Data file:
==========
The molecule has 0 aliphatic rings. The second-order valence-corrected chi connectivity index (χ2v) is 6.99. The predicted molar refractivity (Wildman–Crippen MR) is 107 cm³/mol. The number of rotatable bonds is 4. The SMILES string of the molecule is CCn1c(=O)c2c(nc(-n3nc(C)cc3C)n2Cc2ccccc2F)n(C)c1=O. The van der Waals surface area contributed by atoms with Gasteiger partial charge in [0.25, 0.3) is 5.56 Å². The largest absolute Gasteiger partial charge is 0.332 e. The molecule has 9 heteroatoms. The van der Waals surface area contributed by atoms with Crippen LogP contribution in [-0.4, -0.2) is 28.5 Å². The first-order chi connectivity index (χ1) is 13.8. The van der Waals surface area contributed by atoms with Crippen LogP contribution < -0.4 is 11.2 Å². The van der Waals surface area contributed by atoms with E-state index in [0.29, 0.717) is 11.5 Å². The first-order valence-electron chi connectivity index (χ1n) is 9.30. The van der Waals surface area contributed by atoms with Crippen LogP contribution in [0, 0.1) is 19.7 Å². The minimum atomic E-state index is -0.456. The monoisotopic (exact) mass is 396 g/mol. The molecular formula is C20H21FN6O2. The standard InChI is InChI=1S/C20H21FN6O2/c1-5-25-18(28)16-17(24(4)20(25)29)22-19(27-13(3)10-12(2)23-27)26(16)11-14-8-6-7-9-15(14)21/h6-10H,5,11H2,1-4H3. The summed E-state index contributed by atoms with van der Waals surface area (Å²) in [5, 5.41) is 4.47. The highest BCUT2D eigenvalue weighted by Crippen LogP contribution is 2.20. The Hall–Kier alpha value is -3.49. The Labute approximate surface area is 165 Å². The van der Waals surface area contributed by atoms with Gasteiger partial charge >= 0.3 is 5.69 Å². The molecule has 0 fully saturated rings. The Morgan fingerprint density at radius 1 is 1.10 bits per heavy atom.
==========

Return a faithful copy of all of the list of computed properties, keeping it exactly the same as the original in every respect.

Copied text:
The molecule has 0 aliphatic rings. The second-order valence-corrected chi connectivity index (χ2v) is 6.99. The predicted molar refractivity (Wildman–Crippen MR) is 107 cm³/mol. The number of rotatable bonds is 4. The SMILES string of the molecule is CCn1c(=O)c2c(nc(-n3nc(C)cc3C)n2Cc2ccccc2F)n(C)c1=O. The van der Waals surface area contributed by atoms with Gasteiger partial charge in [0.25, 0.3) is 5.56 Å². The largest absolute Gasteiger partial charge is 0.332 e. The molecule has 9 heteroatoms. The van der Waals surface area contributed by atoms with Crippen LogP contribution in [-0.4, -0.2) is 28.5 Å². The first-order chi connectivity index (χ1) is 13.8. The van der Waals surface area contributed by atoms with Crippen LogP contribution < -0.4 is 11.2 Å². The van der Waals surface area contributed by atoms with E-state index in [0.29, 0.717) is 11.5 Å². The first-order valence-electron chi connectivity index (χ1n) is 9.30. The van der Waals surface area contributed by atoms with Crippen LogP contribution in [0, 0.1) is 19.7 Å². The minimum atomic E-state index is -0.456. The monoisotopic (exact) mass is 396 g/mol. The molecular formula is C20H21FN6O2. The standard InChI is InChI=1S/C20H21FN6O2/c1-5-25-18(28)16-17(24(4)20(25)29)22-19(27-13(3)10-12(2)23-27)26(16)11-14-8-6-7-9-15(14)21/h6-10H,5,11H2,1-4H3. The summed E-state index contributed by atoms with van der Waals surface area (Å²) in [5, 5.41) is 4.47. The highest BCUT2D eigenvalue weighted by Crippen LogP contribution is 2.20. The Hall–Kier alpha value is -3.49. The Labute approximate surface area is 165 Å². The van der Waals surface area contributed by atoms with Gasteiger partial charge >= 0.3 is 5.69 Å². The molecule has 0 fully saturated rings. The Morgan fingerprint density at radius 1 is 1.10 bits per heavy atom.